There is no way one can make a "darkness emitting source" (i.e. black colored light). The closest thing to that is the Coherent perfect absorber
https://en.wikipedia.org/wiki/Coherent_perfect_absorber
 
@Floris: the question seemd silly to me. There was lots of info we didn't need e.g. the weight of the box. Maybe there's a subtlety I've missed, but it seemed pretty straightforward.
 
average PSE user:
 
2:40 PM
@JohnRennie clarity vs obfuscation: teaching vs testing. I don't like this kind of question at the elementary level.
 
@JohnRennie trivial algebra time
What is the $0$th de Rham group of $\Bbb N$
 
What's $\Bbb N$? The natural numbers?
 
yeah
Viewed as a manifold
seems like it should be $\Bbb R^\infty$ or something weird
 
image not found
 
what image
 
2:46 PM
@0celo7 this
 
appears just fine for me
are you on a work computer?
 
@ACuriousMind @Qmechanic I think you should have a look at this. If the question in question is still unclear, I'd like to see an explanation of why.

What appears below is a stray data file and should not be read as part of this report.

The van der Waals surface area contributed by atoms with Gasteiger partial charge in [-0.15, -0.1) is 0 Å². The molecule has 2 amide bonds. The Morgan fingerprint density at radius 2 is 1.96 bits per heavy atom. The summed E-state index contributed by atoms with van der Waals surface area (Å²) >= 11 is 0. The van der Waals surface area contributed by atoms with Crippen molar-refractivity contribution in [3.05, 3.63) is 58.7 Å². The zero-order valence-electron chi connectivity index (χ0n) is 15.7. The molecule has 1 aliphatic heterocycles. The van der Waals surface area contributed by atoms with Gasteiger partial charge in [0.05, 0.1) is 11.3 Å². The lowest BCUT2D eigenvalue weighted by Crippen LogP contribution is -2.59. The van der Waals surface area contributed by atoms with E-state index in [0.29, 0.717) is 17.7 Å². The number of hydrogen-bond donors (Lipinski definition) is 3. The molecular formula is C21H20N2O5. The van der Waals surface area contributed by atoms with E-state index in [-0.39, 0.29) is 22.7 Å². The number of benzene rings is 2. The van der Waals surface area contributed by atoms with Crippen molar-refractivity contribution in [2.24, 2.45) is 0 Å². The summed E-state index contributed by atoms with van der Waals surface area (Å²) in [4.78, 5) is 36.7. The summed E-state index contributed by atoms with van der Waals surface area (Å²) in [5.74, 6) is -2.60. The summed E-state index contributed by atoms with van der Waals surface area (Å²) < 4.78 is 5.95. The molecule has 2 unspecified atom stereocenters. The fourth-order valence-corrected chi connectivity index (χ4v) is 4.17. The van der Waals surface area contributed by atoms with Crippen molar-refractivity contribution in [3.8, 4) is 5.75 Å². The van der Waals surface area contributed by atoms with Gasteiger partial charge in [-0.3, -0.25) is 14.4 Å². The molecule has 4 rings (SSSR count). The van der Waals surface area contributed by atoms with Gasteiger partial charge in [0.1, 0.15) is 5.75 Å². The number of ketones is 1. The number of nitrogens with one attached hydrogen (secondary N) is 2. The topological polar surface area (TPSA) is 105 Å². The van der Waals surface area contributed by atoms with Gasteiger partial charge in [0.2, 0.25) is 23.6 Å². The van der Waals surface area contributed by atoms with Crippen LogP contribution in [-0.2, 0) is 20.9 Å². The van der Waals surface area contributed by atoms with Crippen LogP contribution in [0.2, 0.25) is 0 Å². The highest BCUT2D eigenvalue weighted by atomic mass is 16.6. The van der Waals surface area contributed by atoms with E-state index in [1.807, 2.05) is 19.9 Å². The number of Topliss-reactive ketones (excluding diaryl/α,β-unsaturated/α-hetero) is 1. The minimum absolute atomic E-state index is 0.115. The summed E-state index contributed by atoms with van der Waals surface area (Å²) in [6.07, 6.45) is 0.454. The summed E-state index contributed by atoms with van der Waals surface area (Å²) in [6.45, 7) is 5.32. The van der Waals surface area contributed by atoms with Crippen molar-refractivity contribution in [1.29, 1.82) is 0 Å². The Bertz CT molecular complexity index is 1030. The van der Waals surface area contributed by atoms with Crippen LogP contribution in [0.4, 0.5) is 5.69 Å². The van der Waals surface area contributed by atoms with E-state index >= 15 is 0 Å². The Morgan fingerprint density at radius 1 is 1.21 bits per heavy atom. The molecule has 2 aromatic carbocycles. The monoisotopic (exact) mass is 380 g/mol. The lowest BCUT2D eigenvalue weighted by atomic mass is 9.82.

Wow, Googling de Rham cohomology group leads you rapidly into a maze of twisty passages
 
like what
 
2
Q: Question with a lot of discussion in comments remains closed for being unclear

MtheoristI would like to enquire about this post I have made on StackExchange Physics- Conformal group in 2D being a subgroup of Diff x Weyl - Polchinksi's 'String Theory' This post was closed very quickly after being posted, for being unclear, though one of those who voted to close it left an answer in ...

 
vzn
3:45 PM
@0celo7 lol sure its not a self portrait? :P
 
@vzn I heartily agree with the question
 
> A presheaf is simply a contravariant functor from $\mathsf{Open}(X)$ to $\mathsf{Ab}$, and a presheaf morphism is a natural transformation of functors.
@Slereah seems obvious now
@vzn what?
@Sanya don't know what I ever did to you
 
@0celo7 actually, nothing at all - I am just a mean person by nature and I apologise if you are taking me seriously (if I'd prefer you wouldn't in chat)
 
I think people who are admittedly mean by nature should remove themselves from society. But that's just me.
2
 
vzn
4:19 PM
@0celo7 or maybe its einsteins alter ego :P